Autonomous motivation exists not only for elite athletes. Anyone who has achieved success in reaching set goals, has also been guided by the internal motivation to succeed. What are the inner qualities that aid anyone of us in these ventures? Hatch, et. al., identified several aspects of both intrinsic and extrinsic motivation found in elite amateur and professional athletes. For example, athletes driven by intrinsic motivation, deal with a good task-relevant focus, fewer changes in their motivational drive, fewer distractions to their performance, less stress, when dealing with errors, increased confidence and self-efficacy and greater satisfaction with their performances.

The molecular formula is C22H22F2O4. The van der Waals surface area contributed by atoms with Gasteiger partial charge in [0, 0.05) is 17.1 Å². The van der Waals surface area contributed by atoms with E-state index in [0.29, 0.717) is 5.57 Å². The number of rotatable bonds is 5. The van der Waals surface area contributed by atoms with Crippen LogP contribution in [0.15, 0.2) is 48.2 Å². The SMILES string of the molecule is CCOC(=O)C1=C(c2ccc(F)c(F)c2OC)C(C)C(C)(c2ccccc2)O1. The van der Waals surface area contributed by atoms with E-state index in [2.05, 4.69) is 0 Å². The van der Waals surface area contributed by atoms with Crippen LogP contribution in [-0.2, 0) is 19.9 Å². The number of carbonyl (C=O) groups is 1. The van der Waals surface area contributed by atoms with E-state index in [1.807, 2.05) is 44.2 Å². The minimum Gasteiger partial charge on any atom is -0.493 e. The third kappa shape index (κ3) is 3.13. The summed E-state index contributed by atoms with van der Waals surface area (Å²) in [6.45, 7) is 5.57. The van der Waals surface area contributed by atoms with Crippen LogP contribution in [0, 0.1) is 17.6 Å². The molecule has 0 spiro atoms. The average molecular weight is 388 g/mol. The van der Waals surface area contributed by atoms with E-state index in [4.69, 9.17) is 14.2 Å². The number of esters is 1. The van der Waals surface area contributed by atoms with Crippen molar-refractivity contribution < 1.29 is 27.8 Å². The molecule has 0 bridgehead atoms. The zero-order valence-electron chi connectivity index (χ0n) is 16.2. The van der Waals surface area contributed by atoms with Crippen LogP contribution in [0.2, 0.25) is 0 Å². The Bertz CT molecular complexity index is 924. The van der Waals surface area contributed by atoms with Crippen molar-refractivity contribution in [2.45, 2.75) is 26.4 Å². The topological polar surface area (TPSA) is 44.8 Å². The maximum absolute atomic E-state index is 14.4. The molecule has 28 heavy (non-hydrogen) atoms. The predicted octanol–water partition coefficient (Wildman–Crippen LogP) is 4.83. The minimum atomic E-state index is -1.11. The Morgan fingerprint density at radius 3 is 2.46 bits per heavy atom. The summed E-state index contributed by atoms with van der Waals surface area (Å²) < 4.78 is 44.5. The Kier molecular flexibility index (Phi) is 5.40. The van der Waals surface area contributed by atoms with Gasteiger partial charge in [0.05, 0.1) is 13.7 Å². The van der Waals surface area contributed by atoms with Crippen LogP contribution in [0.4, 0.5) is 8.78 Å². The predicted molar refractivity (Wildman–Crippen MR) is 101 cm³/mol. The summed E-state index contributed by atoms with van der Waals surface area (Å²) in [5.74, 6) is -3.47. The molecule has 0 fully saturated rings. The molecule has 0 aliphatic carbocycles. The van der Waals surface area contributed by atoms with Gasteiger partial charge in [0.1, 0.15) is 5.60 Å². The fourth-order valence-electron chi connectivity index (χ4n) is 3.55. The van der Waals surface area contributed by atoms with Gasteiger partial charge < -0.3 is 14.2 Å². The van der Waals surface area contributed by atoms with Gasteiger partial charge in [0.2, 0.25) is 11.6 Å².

There are four essential elements of self-motivation: self-desire, commitment, initiative and resilience. Each of these plays a vital role in ensuring whatever we try will reach a successful end, no matter how far off that may be. Without self-discipline, we would never focus on what it is we want to do or what we want to achieve. Once we have this desire, then we need the commitment to continue working at achieving, even though there may be several obstacles in our way. Commitment may also be known as passion. It is this passion, or the achievement we seek, that will drive us on. Initiative keeps us moving along the path; it’s the ‘kick in the butt’ many of us need. Finally, when we start our journey, resilience allows us to break through the many barriers that face us along the way. These may come from within, fatigue, lack of evident achievement, etc., or the barriers be imposed by others, family members who don’t share our passion, competitors who wish us to fail, and many others. Thus, when these four elements are in place, the chances are good we will reach our goals.